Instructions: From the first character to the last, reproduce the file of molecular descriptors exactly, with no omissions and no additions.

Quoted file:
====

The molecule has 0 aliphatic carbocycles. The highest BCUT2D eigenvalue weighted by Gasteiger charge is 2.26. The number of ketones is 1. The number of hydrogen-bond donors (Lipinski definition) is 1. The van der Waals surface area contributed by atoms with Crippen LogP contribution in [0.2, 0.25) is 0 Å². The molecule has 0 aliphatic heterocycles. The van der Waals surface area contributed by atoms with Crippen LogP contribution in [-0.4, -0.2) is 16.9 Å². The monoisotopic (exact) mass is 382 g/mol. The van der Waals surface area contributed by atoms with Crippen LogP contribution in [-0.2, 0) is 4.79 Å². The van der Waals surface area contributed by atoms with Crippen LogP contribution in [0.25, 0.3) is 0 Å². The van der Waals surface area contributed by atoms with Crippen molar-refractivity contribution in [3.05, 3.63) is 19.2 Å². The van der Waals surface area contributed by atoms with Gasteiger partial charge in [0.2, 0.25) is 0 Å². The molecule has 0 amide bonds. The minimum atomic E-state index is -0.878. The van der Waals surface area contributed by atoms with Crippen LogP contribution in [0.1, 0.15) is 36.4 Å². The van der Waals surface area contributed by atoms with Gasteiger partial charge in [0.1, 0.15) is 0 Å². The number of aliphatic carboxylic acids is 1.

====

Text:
The molecule has 0 aliphatic carbocycles. The highest BCUT2D eigenvalue weighted by Gasteiger charge is 2.26. The number of ketones is 1. The number of hydrogen-bond donors (Lipinski definition) is 1. The van der Waals surface area contributed by atoms with Crippen LogP contribution in [0.2, 0.25) is 0 Å². The molecule has 0 aliphatic heterocycles. The van der Waals surface area contributed by atoms with Crippen LogP contribution in [-0.4, -0.2) is 16.9 Å². The monoisotopic (exact) mass is 382 g/mol. The van der Waals surface area contributed by atoms with Crippen LogP contribution in [-0.2, 0) is 4.79 Å². The van der Waals surface area contributed by atoms with Crippen LogP contribution in [0.25, 0.3) is 0 Å². The van der Waals surface area contributed by atoms with Crippen molar-refractivity contribution in [3.05, 3.63) is 19.2 Å². The van der Waals surface area contributed by atoms with Gasteiger partial charge in [0.2, 0.25) is 0 Å². The molecule has 0 amide bonds. The minimum atomic E-state index is -0.878. The van der Waals surface area contributed by atoms with Crippen LogP contribution in [0.1, 0.15) is 36.4 Å². The van der Waals surface area contributed by atoms with Gasteiger partial charge in [0.1, 0.15) is 0 Å². The number of aliphatic carboxylic acids is 1.